It's not only women who are affected by sexist advertising. A new study suggests that print ads targeting men also encourage them to aspire to an unrealistic and potentially harmful brand of masculinity.
Psychologists Megan Vokey, Bruce Tefft and Chris Tysiaczny at the University of Manitoba analyzed advertisements in men's magazines to see what messages they were sending about what it means to be a man. They found that a significant number of the advertisements portrayed or promoted one or more of the following beliefs:
- Danger is exciting.
- Toughness is a form of emotional self-control.
- Violence is manly.
- It's fine to be callous about women and sex.
The researchers defined these beliefs as four components of "hypermasculinity," an extreme gender ideal.
The research team looked at all of the print advertisements featuring men in a 2007 or 2008 issue of Playboy, Field and Stream, Game Informer, Maxim, Esquire, Wired, Fortune and Golf Digest magazine. One male and one female author coded the advertisements using a checklist the team had developed, answering questions for each ad like, "Does it appear that being extremely muscular is important for men?"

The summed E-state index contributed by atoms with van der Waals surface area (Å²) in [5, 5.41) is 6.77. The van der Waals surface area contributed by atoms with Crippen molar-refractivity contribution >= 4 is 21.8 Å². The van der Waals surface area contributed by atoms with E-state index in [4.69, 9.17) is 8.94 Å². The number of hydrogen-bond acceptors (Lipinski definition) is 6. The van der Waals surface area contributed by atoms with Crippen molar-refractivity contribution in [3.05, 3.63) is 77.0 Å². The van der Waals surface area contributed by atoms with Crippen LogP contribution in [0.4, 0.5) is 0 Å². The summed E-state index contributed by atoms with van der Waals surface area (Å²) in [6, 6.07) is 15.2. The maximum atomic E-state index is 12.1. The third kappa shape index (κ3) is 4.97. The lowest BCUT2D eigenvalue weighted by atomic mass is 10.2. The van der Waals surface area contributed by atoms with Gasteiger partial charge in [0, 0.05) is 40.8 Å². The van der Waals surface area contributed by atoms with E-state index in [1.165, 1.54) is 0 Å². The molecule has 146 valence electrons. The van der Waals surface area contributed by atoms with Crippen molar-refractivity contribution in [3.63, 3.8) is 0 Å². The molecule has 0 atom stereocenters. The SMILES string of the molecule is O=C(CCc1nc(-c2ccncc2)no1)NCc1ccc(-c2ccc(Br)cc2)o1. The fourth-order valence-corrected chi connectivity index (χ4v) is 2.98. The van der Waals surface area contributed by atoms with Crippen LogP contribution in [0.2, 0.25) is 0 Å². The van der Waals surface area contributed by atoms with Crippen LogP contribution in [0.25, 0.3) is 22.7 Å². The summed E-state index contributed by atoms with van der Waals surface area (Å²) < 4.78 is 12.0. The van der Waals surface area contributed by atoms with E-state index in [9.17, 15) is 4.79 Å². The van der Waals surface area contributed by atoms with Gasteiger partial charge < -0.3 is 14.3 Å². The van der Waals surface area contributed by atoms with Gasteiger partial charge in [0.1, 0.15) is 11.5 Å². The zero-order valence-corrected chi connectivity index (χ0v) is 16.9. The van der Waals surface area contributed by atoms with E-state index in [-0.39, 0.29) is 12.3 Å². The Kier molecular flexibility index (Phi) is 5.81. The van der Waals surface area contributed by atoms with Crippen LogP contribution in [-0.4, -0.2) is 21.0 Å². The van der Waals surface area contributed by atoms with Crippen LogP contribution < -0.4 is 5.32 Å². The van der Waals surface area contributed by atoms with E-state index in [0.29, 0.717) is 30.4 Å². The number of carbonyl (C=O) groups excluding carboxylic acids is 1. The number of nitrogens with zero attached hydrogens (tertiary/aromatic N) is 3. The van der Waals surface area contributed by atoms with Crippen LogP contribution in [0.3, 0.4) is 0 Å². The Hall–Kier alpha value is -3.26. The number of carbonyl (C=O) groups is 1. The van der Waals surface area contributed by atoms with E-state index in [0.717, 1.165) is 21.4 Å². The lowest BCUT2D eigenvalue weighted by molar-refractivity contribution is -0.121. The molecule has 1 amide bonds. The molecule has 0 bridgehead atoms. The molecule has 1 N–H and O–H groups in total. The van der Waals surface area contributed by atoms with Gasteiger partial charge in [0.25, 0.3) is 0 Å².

They found that 56 percent of the 527 advertisements analyzed depicted one or more of the four hypermasculine beliefs above. The beliefs that toughness equals control and that danger is exciting were more common than the belief that violence is manly or callousness towards women and sex. They also found that hypermasculine content was more likely to appear in magazines targeted to younger, lower-income, and less educated readers -- those the researchers concluded were most at-risk for appropriating such beliefs and behaviors.
In their paper, published in the May 2013 issue of Sex Roles, the researchers claim hypermasculinity in ads is a problem because it exposes readers to these beliefs and normalizes them to some extent.
Research has also suggested that men are increasingly affected by media messages about body image. In a 2008 study, male participants exposed to pictures of muscular men were more likely to feel dissatisfied with their own bodies. A study published earlier this month found that men's body self-esteem was linked to how hopeful they felt about romantic relationships.